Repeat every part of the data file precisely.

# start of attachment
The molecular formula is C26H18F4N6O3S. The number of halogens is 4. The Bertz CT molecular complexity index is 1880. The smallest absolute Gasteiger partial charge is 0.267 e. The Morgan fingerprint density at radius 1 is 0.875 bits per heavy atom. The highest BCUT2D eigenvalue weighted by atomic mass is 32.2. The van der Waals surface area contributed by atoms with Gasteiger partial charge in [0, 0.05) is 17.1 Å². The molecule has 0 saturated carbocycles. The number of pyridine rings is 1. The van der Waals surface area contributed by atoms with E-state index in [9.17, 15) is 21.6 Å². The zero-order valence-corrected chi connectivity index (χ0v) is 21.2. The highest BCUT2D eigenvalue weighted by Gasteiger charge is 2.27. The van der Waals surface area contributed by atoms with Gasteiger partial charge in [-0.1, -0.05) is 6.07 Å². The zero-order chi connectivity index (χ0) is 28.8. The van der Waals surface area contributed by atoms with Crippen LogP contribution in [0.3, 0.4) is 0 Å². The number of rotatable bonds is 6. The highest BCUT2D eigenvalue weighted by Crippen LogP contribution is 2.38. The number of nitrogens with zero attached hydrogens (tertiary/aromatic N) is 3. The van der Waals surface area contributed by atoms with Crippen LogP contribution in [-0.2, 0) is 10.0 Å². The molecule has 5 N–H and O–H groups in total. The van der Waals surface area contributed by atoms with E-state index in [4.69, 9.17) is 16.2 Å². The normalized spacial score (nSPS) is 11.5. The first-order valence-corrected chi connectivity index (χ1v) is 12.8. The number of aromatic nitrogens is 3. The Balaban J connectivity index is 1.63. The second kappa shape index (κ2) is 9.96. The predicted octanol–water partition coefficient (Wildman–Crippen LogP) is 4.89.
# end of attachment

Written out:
The molecular formula is C26H18F4N6O3S. The number of halogens is 4. The Bertz CT molecular complexity index is 1880. The smallest absolute Gasteiger partial charge is 0.267 e. The Morgan fingerprint density at radius 1 is 0.875 bits per heavy atom. The highest BCUT2D eigenvalue weighted by atomic mass is 32.2. The van der Waals surface area contributed by atoms with Gasteiger partial charge in [0, 0.05) is 17.1 Å². The molecule has 0 saturated carbocycles. The number of pyridine rings is 1. The van der Waals surface area contributed by atoms with E-state index in [9.17, 15) is 21.6 Å². The zero-order valence-corrected chi connectivity index (χ0v) is 21.2. The highest BCUT2D eigenvalue weighted by Gasteiger charge is 2.27. The van der Waals surface area contributed by atoms with Gasteiger partial charge in [-0.1, -0.05) is 6.07 Å². The zero-order chi connectivity index (χ0) is 28.8. The van der Waals surface area contributed by atoms with Crippen LogP contribution in [0.3, 0.4) is 0 Å². The number of rotatable bonds is 6. The highest BCUT2D eigenvalue weighted by Crippen LogP contribution is 2.38. The number of nitrogens with zero attached hydrogens (tertiary/aromatic N) is 3. The van der Waals surface area contributed by atoms with Crippen LogP contribution in [-0.2, 0) is 10.0 Å². The molecule has 5 N–H and O–H groups in total. The van der Waals surface area contributed by atoms with E-state index in [4.69, 9.17) is 16.2 Å². The normalized spacial score (nSPS) is 11.5. The first-order valence-corrected chi connectivity index (χ1v) is 12.8. The number of aromatic nitrogens is 3. The Balaban J connectivity index is 1.63. The second kappa shape index (κ2) is 9.96. The predicted octanol–water partition coefficient (Wildman–Crippen LogP) is 4.89.